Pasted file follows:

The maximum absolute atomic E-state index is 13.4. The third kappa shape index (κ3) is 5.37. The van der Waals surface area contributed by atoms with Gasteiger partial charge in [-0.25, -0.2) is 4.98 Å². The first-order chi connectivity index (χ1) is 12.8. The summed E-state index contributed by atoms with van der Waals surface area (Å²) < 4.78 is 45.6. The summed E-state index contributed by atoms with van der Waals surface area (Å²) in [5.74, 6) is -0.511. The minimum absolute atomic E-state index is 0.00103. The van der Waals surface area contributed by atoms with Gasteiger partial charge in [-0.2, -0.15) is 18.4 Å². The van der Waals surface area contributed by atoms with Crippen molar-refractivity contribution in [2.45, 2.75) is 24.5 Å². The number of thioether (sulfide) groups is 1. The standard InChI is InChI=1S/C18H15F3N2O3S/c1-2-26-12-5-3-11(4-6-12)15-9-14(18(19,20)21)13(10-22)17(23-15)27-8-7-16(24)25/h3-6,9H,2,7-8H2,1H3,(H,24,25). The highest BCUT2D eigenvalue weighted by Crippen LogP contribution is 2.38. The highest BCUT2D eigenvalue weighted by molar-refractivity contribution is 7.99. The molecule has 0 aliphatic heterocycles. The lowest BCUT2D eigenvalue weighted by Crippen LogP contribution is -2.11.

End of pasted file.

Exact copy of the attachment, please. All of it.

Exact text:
The maximum absolute atomic E-state index is 13.4. The third kappa shape index (κ3) is 5.37. The van der Waals surface area contributed by atoms with Gasteiger partial charge in [-0.25, -0.2) is 4.98 Å². The first-order chi connectivity index (χ1) is 12.8. The summed E-state index contributed by atoms with van der Waals surface area (Å²) < 4.78 is 45.6. The summed E-state index contributed by atoms with van der Waals surface area (Å²) in [5.74, 6) is -0.511. The minimum absolute atomic E-state index is 0.00103. The van der Waals surface area contributed by atoms with Gasteiger partial charge in [-0.2, -0.15) is 18.4 Å². The van der Waals surface area contributed by atoms with Crippen molar-refractivity contribution in [2.45, 2.75) is 24.5 Å². The number of thioether (sulfide) groups is 1. The standard InChI is InChI=1S/C18H15F3N2O3S/c1-2-26-12-5-3-11(4-6-12)15-9-14(18(19,20)21)13(10-22)17(23-15)27-8-7-16(24)25/h3-6,9H,2,7-8H2,1H3,(H,24,25). The highest BCUT2D eigenvalue weighted by Crippen LogP contribution is 2.38. The highest BCUT2D eigenvalue weighted by molar-refractivity contribution is 7.99. The molecule has 0 aliphatic heterocycles. The lowest BCUT2D eigenvalue weighted by Crippen LogP contribution is -2.11.